There's a fair amount of peer-reviewed research on the benefits of mindfulness meditation, and it doesn't seem all that unlikely that exercising your brain in different ways really can help your brain function differently.
How might someone conduct a blinded placebo controlled trial of a suicide prevention campaign, or of parental advice to help reduce risk of cot death, for example?
They wouldn't. They'd roll up their sleeves and get deeply involved in the messy, unpredictable world of human emotion and social interaction.
And that's good and appropriate, and there are effective and responsible methods for doing it.
Just because we can point to something and say "aha, that's subjective" doesn't mean we need to eliminate it. In fact, the more we try to eliminate it, the harder it becomes to translate evidence from the lab to the real world.
Objectivity world be nice, but it's vanishingly rare.
I think that OP meant to ask "is it possible your perception has changed with age/experience, rather than with your methods?"
So i should choose carefully.
I have also noticed that whatever defaults i left childhood with are ridiculously hard to change.
1: Cells have two ultimate fates: they either fail to resist cancer or, if they succeed, eventually die of doing it, sort of wear-and-tear, i.e. "ageing" as we call it. Lookup telomeres and cancer. Therein lies the recent hype/hope of increasing human life expectancy by a lot, perhaps orders of magnitude.
Being able to control the "pause" was a crucial part of it, and the little bit of info I gleamed from it was helpful for me.
it's very interesting, because i always find that i'm instead almost always holding my breath for some reason. not sure if that has anything to do with doing these exercises or not, but im always taking deep breaths randomly because i dont realize that im sort of out of air
> "Having a control pause of less than 25 seconds is poor and 25 seconds to 35 seconds means there is room for improvement. The goal is to reach a comfortable breath hold time of 40 seconds. The average control pause of students attending our clinics is around 15 seconds."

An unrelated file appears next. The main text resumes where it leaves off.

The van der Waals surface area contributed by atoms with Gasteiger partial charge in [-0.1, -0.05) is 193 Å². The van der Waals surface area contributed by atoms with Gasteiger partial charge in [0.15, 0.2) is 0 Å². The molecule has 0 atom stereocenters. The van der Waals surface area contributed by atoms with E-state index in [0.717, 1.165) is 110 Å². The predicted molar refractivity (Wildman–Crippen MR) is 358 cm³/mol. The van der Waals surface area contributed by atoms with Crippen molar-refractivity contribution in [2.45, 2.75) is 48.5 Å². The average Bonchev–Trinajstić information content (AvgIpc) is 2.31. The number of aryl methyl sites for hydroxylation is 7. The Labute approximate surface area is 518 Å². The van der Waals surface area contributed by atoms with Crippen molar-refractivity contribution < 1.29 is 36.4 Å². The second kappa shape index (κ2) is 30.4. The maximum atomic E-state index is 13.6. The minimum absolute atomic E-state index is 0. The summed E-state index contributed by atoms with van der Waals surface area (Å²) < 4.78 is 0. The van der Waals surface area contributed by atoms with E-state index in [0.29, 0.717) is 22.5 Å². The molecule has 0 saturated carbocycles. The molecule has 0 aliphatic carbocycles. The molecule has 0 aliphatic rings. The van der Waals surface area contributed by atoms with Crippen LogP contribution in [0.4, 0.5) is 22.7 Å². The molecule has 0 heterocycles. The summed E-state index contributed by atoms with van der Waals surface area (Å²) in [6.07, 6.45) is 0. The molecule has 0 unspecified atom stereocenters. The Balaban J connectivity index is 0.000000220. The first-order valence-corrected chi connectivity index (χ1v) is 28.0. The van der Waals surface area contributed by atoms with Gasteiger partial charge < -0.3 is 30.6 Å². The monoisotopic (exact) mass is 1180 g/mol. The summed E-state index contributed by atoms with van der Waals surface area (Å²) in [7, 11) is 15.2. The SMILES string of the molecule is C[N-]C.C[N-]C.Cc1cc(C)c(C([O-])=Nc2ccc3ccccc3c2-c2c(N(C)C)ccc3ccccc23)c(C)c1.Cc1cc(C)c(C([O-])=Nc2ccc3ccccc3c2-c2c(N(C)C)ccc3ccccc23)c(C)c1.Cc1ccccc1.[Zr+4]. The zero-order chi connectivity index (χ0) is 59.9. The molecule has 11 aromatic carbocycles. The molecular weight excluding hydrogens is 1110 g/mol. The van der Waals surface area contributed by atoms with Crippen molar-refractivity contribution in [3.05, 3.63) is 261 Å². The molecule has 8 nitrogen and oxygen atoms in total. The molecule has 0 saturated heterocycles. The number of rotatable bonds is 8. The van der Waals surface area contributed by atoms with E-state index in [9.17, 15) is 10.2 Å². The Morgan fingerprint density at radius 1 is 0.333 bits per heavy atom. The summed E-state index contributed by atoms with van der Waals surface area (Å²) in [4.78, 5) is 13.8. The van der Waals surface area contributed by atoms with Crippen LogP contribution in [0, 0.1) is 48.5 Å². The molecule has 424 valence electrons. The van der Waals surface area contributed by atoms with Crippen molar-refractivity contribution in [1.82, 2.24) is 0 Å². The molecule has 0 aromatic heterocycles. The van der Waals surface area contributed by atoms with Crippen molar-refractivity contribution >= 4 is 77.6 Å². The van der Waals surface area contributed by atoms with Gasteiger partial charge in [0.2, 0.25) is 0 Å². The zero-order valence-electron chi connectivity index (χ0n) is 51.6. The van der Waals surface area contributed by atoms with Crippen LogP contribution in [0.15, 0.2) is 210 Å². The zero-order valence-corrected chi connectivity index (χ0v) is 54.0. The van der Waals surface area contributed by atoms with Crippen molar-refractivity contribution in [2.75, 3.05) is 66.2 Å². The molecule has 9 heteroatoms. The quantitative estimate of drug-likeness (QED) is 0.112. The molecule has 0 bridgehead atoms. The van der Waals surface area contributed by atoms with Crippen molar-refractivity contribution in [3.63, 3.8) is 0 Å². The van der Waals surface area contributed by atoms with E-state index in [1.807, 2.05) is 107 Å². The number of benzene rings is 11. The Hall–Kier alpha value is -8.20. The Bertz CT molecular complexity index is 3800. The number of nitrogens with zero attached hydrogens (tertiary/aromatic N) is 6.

5 seconds feels like a long time, 15 seconds is as far as I could go first couple of tries, 20-25 seconds my upper body/throat gets twitchy trying to reopen, then I pushed it to 30 seconds a couple of times, and just now 40 seconds.
I'm suspicious that something I can go from "poor" and "average" to the goal(?) in about 10 tries can be so serious - unless you're supposed to be able to do that between every breath?
I also did meditation on and off for years, without much benefit. Then I went to a 10-day silent meditation course (the free Goenka one). On the third day it clicked. Now meditation is extremely useful for me. My life has improved a lot since then. I meditate about 4-5 one-hour sessions per month.
Furthermore, I can observe personalized effects over long time spans - e.g. change in physical condition after lifting or getting enough sleep for x amount of time.
That is the exact same approach to meditation, what is your qualm?
Furthermore, I am yet to hear someone explain these depths in meditation that everyone seems to allude too. As far as I know it's "sit still, focus on one thing or push away all thoughts." Or chant a mantra, if you want to pay for Transcendental Meditation lessons which come up with a personalized mantra that makes zero sense at all.
Can you see what I'm getting at here?
EDIT: Sorry. Originally said "what I'm driving at here". It's been a long week and I'm subconsciously making bad puns.
Agreed that genuine understanding is more useful, of course -- but correctly choosing which authorities to believe (and with what level of confidence) is often a necessary second-best. How many things do any of us truly understand in full detail?
> How many things do any of us truly understand in full detail?
Can you visualize the mechanism? You either do or you don't. Maybe the visualization is misleading. Maybe it's not. But if you're at least doing the motions there, you're revising the mechanism rather than reinventing the wheel from scratch.
Not sure if I understand you here (I don't get the 'trainspotting' reference), but: in a world where not jumping in front of trains was fatal, parents would instruct their kids to jump in front of trains, and the ones who took their advice would survive.